Yesterday I walked from my house to the downtown branch of my bank. My route took me south on 11th Street, then westbound on Market Street, toward the center of the city.
While crossing 9th Street, I noticed movement over my left shoulder. It was a car, moving in the same direction as me, which of course means that it was traveling the wrong way on a one-way street. This apparently had yet to dawn on the driver, as she was slowing and lowering the passenger window to ask directions of me.
I motioned her onto 9th Street to get her off Market, and learned that she had come all the way from Vincennes — seven blocks, driving the wrong way in broad daylight. At this juncture, she was trying to find the Kroger on Charlestown Road, having gotten lost at the road closure on Grant Line.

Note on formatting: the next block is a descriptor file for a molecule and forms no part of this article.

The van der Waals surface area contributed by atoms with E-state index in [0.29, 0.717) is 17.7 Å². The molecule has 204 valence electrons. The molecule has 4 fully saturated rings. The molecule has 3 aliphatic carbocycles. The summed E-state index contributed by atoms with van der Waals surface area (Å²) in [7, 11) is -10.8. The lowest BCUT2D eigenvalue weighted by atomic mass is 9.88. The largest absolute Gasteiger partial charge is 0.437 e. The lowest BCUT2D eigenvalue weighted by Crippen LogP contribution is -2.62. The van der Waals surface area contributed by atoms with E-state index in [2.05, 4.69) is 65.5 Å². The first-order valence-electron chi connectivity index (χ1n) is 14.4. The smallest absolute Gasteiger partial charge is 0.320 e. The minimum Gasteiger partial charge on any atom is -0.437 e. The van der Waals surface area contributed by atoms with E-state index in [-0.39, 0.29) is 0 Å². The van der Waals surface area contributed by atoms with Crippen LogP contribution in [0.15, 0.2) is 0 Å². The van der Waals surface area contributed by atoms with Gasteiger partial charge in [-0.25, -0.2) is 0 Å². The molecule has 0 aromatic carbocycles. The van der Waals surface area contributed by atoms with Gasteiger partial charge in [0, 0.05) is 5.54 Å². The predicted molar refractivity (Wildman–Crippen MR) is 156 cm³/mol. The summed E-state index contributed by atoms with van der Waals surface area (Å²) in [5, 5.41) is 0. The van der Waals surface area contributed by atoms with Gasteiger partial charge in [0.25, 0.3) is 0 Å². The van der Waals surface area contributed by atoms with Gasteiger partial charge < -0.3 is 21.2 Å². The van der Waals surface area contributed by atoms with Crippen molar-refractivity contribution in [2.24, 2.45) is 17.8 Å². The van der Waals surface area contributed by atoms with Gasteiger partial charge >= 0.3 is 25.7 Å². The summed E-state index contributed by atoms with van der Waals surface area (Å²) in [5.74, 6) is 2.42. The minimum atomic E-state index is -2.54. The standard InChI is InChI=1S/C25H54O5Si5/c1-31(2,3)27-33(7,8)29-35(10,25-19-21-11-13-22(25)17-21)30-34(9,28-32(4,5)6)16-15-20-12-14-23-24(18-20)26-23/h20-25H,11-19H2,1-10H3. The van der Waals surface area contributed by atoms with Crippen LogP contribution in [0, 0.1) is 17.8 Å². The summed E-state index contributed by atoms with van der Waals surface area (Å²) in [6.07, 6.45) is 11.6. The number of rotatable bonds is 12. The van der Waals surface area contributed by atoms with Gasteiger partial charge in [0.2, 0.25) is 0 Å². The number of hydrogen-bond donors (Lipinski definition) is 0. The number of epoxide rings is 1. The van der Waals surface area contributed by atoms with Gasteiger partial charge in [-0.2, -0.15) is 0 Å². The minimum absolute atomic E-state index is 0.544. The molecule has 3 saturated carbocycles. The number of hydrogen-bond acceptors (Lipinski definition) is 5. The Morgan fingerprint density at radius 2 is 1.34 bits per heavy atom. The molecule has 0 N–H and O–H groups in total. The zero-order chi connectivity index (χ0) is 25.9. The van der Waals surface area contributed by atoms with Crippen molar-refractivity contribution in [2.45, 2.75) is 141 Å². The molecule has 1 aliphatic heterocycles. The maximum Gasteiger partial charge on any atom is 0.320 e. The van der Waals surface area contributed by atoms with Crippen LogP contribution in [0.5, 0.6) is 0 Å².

The experience left me thinking about how much one sees, hears and feels while walking. I’ve walked or biked to work as often as possible for a very long time, close to 20 years. Concurrent with this, generations of City-County Building workers have driven to work; probably 100% of them, 100% of the time, or if not, then a number only slightly below it. Even the ones living close by — say, on Main Street — probably have driven to work most of the time, haven’t they?
So, to put it succinctly: How do they know what walkability and bikeability could possibly be like?